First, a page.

Underwater ice hockey not for the faint of breath

Shadowy figures moved beneath the 15 cm of ice covering Lake Weissensee in Austria this month, wielding sticks and surfacing periodically for air.

A few brave divers have flipped Canada's favourite sport upside-down — and taken it underwater. Reuters photographer Michael Dalder was there in mid-February to capture the highlights of the Underwater Ice Hockey Championships.

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Dalder documented the trip, during which he dove with the daredevil hockey players on his blog.

He says the hockey players on each team are apnea divers, who plunge deep into waters while holding their breath. Since that wasn't difficult enough, apparently, now they compete for goals in upside-down nets, using a foam puck floating on the underside of an ice-covered lake.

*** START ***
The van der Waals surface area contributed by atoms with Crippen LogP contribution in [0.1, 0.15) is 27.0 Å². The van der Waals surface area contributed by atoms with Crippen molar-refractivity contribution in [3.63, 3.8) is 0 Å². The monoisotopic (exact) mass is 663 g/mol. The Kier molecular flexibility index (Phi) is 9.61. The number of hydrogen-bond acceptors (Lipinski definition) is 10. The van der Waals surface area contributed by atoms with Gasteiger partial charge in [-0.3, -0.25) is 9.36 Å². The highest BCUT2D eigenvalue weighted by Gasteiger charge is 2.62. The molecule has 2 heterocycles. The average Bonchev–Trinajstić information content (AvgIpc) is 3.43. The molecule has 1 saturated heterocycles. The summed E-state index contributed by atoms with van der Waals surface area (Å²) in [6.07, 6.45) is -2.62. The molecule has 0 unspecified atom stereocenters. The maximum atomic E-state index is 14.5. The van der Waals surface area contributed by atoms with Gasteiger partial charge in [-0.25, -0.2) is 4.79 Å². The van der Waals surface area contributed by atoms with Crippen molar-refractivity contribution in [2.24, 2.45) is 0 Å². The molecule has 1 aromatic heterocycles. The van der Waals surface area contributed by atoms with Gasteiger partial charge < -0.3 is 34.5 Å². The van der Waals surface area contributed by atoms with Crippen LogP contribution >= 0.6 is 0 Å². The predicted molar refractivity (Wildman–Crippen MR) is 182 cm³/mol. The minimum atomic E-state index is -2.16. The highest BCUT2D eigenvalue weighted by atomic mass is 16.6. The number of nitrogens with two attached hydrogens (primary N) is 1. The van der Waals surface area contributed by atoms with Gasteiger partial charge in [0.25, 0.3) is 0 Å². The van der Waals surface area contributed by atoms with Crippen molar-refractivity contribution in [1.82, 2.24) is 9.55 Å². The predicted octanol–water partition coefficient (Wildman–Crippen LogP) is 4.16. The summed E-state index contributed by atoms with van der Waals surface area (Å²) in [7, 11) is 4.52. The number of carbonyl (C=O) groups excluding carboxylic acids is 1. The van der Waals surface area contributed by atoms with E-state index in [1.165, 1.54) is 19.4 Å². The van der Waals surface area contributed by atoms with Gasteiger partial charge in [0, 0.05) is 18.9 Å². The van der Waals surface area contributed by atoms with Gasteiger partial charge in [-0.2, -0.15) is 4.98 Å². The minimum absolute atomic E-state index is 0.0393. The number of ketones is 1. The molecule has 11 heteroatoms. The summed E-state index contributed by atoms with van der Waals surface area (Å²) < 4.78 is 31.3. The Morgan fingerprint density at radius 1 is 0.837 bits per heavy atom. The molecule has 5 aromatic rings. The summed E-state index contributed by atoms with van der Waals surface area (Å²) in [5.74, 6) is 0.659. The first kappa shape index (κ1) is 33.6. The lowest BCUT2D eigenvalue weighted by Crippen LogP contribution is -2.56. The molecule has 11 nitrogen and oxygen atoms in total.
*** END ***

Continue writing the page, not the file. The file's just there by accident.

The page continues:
There is no risk of skate blades cutting anyone in this game. Still, Dalder writes that ice diving is considered one of the most dangerous varieties because swimmers must reach one of the entrance and exit holes cut into the ice to breathe.

Canada has clubs for underwater hockey, played at the bottom of a pool with a sinking puck. But that sport doesn't require diving into icy cold lakes in the middle of winter.

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So far there's no sign of Canadians putting down the Tim Hortons coffees and diving into their ice fishing holes.